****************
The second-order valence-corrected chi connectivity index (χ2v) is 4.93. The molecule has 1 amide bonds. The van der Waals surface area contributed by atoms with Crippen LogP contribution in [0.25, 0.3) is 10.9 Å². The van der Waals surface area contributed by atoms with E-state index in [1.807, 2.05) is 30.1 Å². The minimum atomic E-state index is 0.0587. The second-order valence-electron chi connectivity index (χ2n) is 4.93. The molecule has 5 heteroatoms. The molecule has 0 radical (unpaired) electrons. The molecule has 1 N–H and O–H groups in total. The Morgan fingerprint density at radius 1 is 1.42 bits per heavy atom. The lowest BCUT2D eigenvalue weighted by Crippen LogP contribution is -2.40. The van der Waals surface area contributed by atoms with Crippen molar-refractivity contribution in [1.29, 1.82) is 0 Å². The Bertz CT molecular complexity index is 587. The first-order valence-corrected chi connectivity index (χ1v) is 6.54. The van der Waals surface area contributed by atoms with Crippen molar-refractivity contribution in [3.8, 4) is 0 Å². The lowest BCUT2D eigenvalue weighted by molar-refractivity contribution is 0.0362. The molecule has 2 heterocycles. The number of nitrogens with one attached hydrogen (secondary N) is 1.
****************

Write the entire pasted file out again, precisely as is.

The second-order valence-corrected chi connectivity index (χ2v) is 4.93. The molecule has 1 amide bonds. The van der Waals surface area contributed by atoms with Crippen LogP contribution in [0.25, 0.3) is 10.9 Å². The van der Waals surface area contributed by atoms with E-state index in [1.807, 2.05) is 30.1 Å². The minimum atomic E-state index is 0.0587. The second-order valence-electron chi connectivity index (χ2n) is 4.93. The molecule has 5 heteroatoms. The molecule has 0 radical (unpaired) electrons. The molecule has 1 N–H and O–H groups in total. The Morgan fingerprint density at radius 1 is 1.42 bits per heavy atom. The lowest BCUT2D eigenvalue weighted by Crippen LogP contribution is -2.40. The van der Waals surface area contributed by atoms with Crippen molar-refractivity contribution in [1.29, 1.82) is 0 Å². The Bertz CT molecular complexity index is 587. The first-order valence-corrected chi connectivity index (χ1v) is 6.54. The van der Waals surface area contributed by atoms with Crippen molar-refractivity contribution in [3.8, 4) is 0 Å². The lowest BCUT2D eigenvalue weighted by molar-refractivity contribution is 0.0362. The molecule has 2 heterocycles. The number of nitrogens with one attached hydrogen (secondary N) is 1.